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E. coli outbreak in lettuce due to contaminated water



But how was this salad contaminated in the first place? The answer could be in the water.

According to a report from the Centers for Disease Control and Prevention published on Thursday, romaine lettuce contaminated with a particularly virulent strain of E. coli O157: H7, affected 210 people in 36 states between March 13 and March 6th of June. The age of the victims was between 1 and 88 years.

Ninety-six of these people were sick enough to be hospitalized; Twenty-seven of them developed a hemolytic uremic syndrome, a type of kidney failure. Five people from four states died. It is the worst outbreak of E. coli 0157: H7 associated with spinach since an outbreak in 2006.

Using a special DNA fingerprinting method known as whole genome sequencing, the CDC was able to determine that the E. coli bacteria taken from diseased individuals were genetically closely related, so that a single source of infection was the most likely cause ,

The US Food and Drug Administration (FDA), together with the CDC and various state partners, traced the outbreak to a single growing region: Yuma, Arizona, who owns "Winter Lettuce Capital of the World " is called.

It's not just salad that Yuma delivers. Yuma grows $ 2.5 billion a year in over 1

75 different crops, including dates, lemons and melons, thanks to the rich soil that emerges from the Colorado River sediment and some large irrigation systems. But what's important here is that Yuma County says it grows 90% of all leafy vegetables that America eats between the months of November and March.

According to the FDA, the last deliveries of lettuce for the season in April and its shelf life has expired since then, so the contaminated salad is no longer available.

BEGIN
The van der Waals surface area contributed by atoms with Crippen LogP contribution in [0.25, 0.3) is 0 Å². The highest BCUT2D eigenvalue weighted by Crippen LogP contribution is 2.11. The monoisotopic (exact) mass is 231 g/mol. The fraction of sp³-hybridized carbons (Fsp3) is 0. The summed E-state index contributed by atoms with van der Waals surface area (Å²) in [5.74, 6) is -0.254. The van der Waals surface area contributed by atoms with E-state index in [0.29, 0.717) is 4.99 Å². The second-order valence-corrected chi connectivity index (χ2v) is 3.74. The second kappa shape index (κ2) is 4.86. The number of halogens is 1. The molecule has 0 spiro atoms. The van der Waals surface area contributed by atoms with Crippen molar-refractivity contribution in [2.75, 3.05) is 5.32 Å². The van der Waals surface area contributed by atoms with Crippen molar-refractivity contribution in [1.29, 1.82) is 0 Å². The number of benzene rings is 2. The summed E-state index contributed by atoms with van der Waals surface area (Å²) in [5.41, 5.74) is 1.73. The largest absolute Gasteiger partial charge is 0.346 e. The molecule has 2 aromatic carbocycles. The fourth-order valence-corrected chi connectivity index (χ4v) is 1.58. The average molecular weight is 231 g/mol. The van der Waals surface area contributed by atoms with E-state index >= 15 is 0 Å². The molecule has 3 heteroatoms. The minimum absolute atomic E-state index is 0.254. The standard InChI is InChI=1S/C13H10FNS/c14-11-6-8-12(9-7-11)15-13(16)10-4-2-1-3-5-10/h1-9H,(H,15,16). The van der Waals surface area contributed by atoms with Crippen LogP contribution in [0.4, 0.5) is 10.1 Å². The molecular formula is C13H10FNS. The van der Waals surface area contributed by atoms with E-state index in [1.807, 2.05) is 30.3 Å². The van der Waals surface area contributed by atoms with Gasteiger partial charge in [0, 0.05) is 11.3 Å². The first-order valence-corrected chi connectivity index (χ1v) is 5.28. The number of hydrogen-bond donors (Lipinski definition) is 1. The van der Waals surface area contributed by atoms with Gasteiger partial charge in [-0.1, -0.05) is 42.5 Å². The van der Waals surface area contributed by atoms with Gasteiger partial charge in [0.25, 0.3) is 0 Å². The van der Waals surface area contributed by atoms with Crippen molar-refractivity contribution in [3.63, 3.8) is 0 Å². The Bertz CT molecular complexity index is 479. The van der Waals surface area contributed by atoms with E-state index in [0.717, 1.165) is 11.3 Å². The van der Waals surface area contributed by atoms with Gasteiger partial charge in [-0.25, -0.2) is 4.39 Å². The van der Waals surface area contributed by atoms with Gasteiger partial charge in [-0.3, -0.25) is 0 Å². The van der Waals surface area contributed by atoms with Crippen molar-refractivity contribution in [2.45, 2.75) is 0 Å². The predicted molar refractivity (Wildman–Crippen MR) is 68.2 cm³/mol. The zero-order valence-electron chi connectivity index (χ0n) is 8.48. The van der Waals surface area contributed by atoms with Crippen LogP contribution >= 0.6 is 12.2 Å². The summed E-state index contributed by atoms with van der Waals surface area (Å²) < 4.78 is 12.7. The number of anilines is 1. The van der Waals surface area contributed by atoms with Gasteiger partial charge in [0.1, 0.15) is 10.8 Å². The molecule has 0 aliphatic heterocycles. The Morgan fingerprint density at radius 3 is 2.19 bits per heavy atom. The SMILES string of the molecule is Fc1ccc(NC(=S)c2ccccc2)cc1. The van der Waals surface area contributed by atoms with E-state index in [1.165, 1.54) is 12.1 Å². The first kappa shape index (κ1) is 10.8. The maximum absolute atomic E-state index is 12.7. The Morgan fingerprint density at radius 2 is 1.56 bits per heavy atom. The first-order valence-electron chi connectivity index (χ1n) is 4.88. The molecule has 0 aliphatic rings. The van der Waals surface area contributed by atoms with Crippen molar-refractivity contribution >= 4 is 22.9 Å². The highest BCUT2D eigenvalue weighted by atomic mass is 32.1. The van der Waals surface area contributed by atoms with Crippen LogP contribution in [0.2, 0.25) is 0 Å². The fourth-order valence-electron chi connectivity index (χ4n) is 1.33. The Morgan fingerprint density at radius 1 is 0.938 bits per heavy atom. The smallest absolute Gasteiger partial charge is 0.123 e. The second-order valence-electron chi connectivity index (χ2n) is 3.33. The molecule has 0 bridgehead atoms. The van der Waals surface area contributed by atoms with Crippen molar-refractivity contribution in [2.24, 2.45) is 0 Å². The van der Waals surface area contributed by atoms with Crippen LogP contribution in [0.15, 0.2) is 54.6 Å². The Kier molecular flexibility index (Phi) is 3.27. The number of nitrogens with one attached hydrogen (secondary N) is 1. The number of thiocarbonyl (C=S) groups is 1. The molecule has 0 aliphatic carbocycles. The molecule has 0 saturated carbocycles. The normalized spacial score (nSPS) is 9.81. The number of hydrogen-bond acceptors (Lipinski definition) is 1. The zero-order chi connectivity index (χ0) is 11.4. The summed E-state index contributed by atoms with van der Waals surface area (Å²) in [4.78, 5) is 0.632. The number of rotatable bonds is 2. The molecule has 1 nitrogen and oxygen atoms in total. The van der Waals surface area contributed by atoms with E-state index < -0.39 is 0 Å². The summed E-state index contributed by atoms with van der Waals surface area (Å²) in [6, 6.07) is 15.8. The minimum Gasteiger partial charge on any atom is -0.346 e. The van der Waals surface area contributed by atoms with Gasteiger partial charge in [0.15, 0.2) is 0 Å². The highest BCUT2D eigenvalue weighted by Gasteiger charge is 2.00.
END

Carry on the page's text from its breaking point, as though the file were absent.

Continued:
Lettuce, liver, berries and other major causes of foodborne illness

During the investigation, the FDA noted that the outbreak is not due to a single breeder, harvester, processor or trader. It was across multiple supply chains. This led to the assumption that the outbreak could originate from a common source of water.

On Thursday, the CDC said that indeed samples from the canal water irrigating the Yuma fields were treated with the same deadly bacteria.

The E. coli O157: H7 found in the canal water is genetically closely related to the E. coli O157: H7 of diseased humans, "said the CDC in a recent update on the outbreak.

How the E.coli came in The canal water is still under investigation by the FDA. "Samples were collected from environmental sources in the area, including water, soil and cow dung. The evaluation of these samples is still ongoing, "the FDA said in an update.

Interestingly, not all people who got sick had actually eaten romaine lettuce, and some had close contact with people who had eaten the infected greens Recalls that fruit and vegetables must always use safe handling methods.

"Important steps are thorough cooking of meat and hand washing after using the toilet or changing diapers before and after preparation or eating after contact with animals" advises the CDC.


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